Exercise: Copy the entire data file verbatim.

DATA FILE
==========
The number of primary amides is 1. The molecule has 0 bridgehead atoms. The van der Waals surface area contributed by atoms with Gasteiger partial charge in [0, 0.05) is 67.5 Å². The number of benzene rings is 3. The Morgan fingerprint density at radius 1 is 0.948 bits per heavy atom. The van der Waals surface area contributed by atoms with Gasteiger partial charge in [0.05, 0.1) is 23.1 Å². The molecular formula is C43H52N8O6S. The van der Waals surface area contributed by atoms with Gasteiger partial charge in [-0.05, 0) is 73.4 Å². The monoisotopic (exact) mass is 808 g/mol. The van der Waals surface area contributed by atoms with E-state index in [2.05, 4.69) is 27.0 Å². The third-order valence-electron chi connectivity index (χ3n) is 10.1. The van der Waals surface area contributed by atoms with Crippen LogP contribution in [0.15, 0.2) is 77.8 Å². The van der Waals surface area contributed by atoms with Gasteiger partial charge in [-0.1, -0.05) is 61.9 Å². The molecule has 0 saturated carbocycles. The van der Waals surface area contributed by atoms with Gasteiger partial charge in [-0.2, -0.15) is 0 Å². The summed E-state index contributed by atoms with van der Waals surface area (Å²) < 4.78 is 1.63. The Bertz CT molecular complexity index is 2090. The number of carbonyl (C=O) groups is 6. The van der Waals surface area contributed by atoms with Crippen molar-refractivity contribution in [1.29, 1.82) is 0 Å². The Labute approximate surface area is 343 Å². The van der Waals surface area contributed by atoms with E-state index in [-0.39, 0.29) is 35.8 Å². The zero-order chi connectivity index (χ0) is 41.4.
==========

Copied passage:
The number of primary amides is 1. The molecule has 0 bridgehead atoms. The van der Waals surface area contributed by atoms with Gasteiger partial charge in [0, 0.05) is 67.5 Å². The number of benzene rings is 3. The Morgan fingerprint density at radius 1 is 0.948 bits per heavy atom. The van der Waals surface area contributed by atoms with Gasteiger partial charge in [0.05, 0.1) is 23.1 Å². The molecular formula is C43H52N8O6S. The van der Waals surface area contributed by atoms with Gasteiger partial charge in [-0.05, 0) is 73.4 Å². The monoisotopic (exact) mass is 808 g/mol. The van der Waals surface area contributed by atoms with E-state index in [2.05, 4.69) is 27.0 Å². The third-order valence-electron chi connectivity index (χ3n) is 10.1. The van der Waals surface area contributed by atoms with Crippen LogP contribution in [0.15, 0.2) is 77.8 Å². The van der Waals surface area contributed by atoms with Gasteiger partial charge in [-0.1, -0.05) is 61.9 Å². The molecule has 0 saturated carbocycles. The van der Waals surface area contributed by atoms with Gasteiger partial charge in [-0.2, -0.15) is 0 Å². The summed E-state index contributed by atoms with van der Waals surface area (Å²) < 4.78 is 1.63. The Bertz CT molecular complexity index is 2090. The number of carbonyl (C=O) groups is 6. The van der Waals surface area contributed by atoms with Crippen molar-refractivity contribution in [1.29, 1.82) is 0 Å². The Labute approximate surface area is 343 Å². The van der Waals surface area contributed by atoms with E-state index in [-0.39, 0.29) is 35.8 Å². The zero-order chi connectivity index (χ0) is 41.4.